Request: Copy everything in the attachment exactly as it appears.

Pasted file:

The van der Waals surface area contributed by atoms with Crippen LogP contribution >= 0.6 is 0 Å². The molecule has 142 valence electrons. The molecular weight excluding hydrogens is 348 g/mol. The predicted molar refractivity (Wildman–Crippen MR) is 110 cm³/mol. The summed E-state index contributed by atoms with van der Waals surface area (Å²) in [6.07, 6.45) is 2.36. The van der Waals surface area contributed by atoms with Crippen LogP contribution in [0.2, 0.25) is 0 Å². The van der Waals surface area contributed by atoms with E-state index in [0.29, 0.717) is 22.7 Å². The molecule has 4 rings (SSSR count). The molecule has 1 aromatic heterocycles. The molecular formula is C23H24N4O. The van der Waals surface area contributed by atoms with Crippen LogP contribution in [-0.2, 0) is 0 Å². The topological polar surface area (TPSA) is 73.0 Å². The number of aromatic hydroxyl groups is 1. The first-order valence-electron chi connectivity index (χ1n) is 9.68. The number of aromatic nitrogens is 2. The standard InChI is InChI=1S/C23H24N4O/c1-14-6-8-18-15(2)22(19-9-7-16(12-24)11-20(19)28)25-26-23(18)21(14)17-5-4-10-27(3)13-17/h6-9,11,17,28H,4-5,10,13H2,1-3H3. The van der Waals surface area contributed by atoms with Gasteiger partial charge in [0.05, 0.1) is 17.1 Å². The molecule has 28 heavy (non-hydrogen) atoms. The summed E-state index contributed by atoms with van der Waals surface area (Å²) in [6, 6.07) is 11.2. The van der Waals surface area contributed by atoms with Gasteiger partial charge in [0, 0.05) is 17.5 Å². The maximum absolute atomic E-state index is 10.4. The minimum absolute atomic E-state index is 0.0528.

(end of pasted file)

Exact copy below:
The van der Waals surface area contributed by atoms with Crippen LogP contribution >= 0.6 is 0 Å². The molecule has 142 valence electrons. The molecular weight excluding hydrogens is 348 g/mol. The predicted molar refractivity (Wildman–Crippen MR) is 110 cm³/mol. The summed E-state index contributed by atoms with van der Waals surface area (Å²) in [6.07, 6.45) is 2.36. The van der Waals surface area contributed by atoms with Crippen LogP contribution in [0.2, 0.25) is 0 Å². The van der Waals surface area contributed by atoms with E-state index in [0.29, 0.717) is 22.7 Å². The molecule has 4 rings (SSSR count). The molecule has 1 aromatic heterocycles. The molecular formula is C23H24N4O. The van der Waals surface area contributed by atoms with Crippen LogP contribution in [-0.2, 0) is 0 Å². The topological polar surface area (TPSA) is 73.0 Å². The number of aromatic hydroxyl groups is 1. The first-order valence-electron chi connectivity index (χ1n) is 9.68. The number of aromatic nitrogens is 2. The standard InChI is InChI=1S/C23H24N4O/c1-14-6-8-18-15(2)22(19-9-7-16(12-24)11-20(19)28)25-26-23(18)21(14)17-5-4-10-27(3)13-17/h6-9,11,17,28H,4-5,10,13H2,1-3H3. The van der Waals surface area contributed by atoms with Gasteiger partial charge in [0.05, 0.1) is 17.1 Å². The molecule has 28 heavy (non-hydrogen) atoms. The summed E-state index contributed by atoms with van der Waals surface area (Å²) in [6, 6.07) is 11.2. The van der Waals surface area contributed by atoms with Gasteiger partial charge in [0, 0.05) is 17.5 Å². The maximum absolute atomic E-state index is 10.4. The minimum absolute atomic E-state index is 0.0528.